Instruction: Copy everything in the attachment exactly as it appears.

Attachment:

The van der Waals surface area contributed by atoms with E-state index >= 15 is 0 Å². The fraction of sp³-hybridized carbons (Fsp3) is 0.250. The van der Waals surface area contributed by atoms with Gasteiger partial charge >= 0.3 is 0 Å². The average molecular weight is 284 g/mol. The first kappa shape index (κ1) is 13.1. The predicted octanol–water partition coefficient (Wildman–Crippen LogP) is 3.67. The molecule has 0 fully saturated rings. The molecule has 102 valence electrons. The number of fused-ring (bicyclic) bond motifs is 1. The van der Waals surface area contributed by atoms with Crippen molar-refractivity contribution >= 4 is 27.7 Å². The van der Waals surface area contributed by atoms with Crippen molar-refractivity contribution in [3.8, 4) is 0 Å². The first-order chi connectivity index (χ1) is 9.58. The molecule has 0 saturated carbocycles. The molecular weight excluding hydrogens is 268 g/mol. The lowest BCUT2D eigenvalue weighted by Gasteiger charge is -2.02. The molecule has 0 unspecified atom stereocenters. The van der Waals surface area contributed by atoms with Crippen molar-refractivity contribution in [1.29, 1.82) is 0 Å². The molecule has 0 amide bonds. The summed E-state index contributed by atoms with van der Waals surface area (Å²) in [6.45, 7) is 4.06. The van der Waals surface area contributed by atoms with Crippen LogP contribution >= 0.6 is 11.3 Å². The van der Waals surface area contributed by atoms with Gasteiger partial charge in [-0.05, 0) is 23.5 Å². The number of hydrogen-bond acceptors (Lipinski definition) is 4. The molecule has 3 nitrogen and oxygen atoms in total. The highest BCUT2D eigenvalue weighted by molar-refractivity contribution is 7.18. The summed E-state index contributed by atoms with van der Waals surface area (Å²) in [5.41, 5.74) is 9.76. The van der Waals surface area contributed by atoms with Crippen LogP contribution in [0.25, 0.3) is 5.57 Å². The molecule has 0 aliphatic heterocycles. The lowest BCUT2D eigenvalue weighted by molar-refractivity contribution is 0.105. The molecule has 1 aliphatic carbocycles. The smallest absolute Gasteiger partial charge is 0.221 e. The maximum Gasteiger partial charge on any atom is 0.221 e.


The van der Waals surface area contributed by atoms with E-state index >= 15 is 0 Å². The fraction of sp³-hybridized carbons (Fsp3) is 0.250. The van der Waals surface area contributed by atoms with Gasteiger partial charge >= 0.3 is 0 Å². The average molecular weight is 284 g/mol. The first kappa shape index (κ1) is 13.1. The predicted octanol–water partition coefficient (Wildman–Crippen LogP) is 3.67. The molecule has 0 fully saturated rings. The molecule has 102 valence electrons. The number of fused-ring (bicyclic) bond motifs is 1. The van der Waals surface area contributed by atoms with Crippen molar-refractivity contribution >= 4 is 27.7 Å². The van der Waals surface area contributed by atoms with Crippen molar-refractivity contribution in [3.8, 4) is 0 Å². The first-order chi connectivity index (χ1) is 9.58. The molecule has 0 saturated carbocycles. The molecular weight excluding hydrogens is 268 g/mol. The lowest BCUT2D eigenvalue weighted by Gasteiger charge is -2.02. The molecule has 0 unspecified atom stereocenters. The van der Waals surface area contributed by atoms with Crippen molar-refractivity contribution in [1.29, 1.82) is 0 Å². The molecule has 0 amide bonds. The summed E-state index contributed by atoms with van der Waals surface area (Å²) in [6.45, 7) is 4.06. The van der Waals surface area contributed by atoms with Crippen LogP contribution >= 0.6 is 11.3 Å². The van der Waals surface area contributed by atoms with Gasteiger partial charge in [-0.05, 0) is 23.5 Å². The number of hydrogen-bond acceptors (Lipinski definition) is 4. The molecule has 3 nitrogen and oxygen atoms in total. The highest BCUT2D eigenvalue weighted by molar-refractivity contribution is 7.18. The summed E-state index contributed by atoms with van der Waals surface area (Å²) in [5.41, 5.74) is 9.76. The van der Waals surface area contributed by atoms with Crippen LogP contribution in [0.25, 0.3) is 5.57 Å². The molecule has 0 aliphatic heterocycles. The lowest BCUT2D eigenvalue weighted by molar-refractivity contribution is 0.105. The molecule has 1 aliphatic carbocycles. The smallest absolute Gasteiger partial charge is 0.221 e. The maximum Gasteiger partial charge on any atom is 0.221 e.